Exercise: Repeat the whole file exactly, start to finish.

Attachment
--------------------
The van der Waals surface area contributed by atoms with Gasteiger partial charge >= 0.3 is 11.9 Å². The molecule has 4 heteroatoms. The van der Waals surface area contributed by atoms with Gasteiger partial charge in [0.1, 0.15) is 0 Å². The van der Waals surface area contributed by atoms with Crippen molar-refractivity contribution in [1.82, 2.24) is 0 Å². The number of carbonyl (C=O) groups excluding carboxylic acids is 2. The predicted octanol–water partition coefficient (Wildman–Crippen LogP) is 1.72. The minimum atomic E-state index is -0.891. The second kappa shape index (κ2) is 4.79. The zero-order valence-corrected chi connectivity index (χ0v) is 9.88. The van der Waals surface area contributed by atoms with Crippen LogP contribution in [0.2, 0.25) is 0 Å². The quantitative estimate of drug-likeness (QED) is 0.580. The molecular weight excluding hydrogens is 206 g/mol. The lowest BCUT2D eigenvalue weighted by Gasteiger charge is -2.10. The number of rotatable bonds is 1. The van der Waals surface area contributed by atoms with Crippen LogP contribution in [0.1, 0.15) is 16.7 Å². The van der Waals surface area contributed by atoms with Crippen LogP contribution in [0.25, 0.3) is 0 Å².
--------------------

The van der Waals surface area contributed by atoms with Gasteiger partial charge >= 0.3 is 11.9 Å². The molecule has 4 heteroatoms. The van der Waals surface area contributed by atoms with Gasteiger partial charge in [0.1, 0.15) is 0 Å². The van der Waals surface area contributed by atoms with Crippen molar-refractivity contribution in [1.82, 2.24) is 0 Å². The number of carbonyl (C=O) groups excluding carboxylic acids is 2. The predicted octanol–water partition coefficient (Wildman–Crippen LogP) is 1.72. The minimum atomic E-state index is -0.891. The second kappa shape index (κ2) is 4.79. The zero-order valence-corrected chi connectivity index (χ0v) is 9.88. The van der Waals surface area contributed by atoms with Crippen LogP contribution in [0.2, 0.25) is 0 Å². The quantitative estimate of drug-likeness (QED) is 0.580. The molecular weight excluding hydrogens is 206 g/mol. The lowest BCUT2D eigenvalue weighted by Gasteiger charge is -2.10. The number of rotatable bonds is 1. The van der Waals surface area contributed by atoms with Crippen LogP contribution in [0.1, 0.15) is 16.7 Å². The van der Waals surface area contributed by atoms with Crippen LogP contribution in [0.25, 0.3) is 0 Å².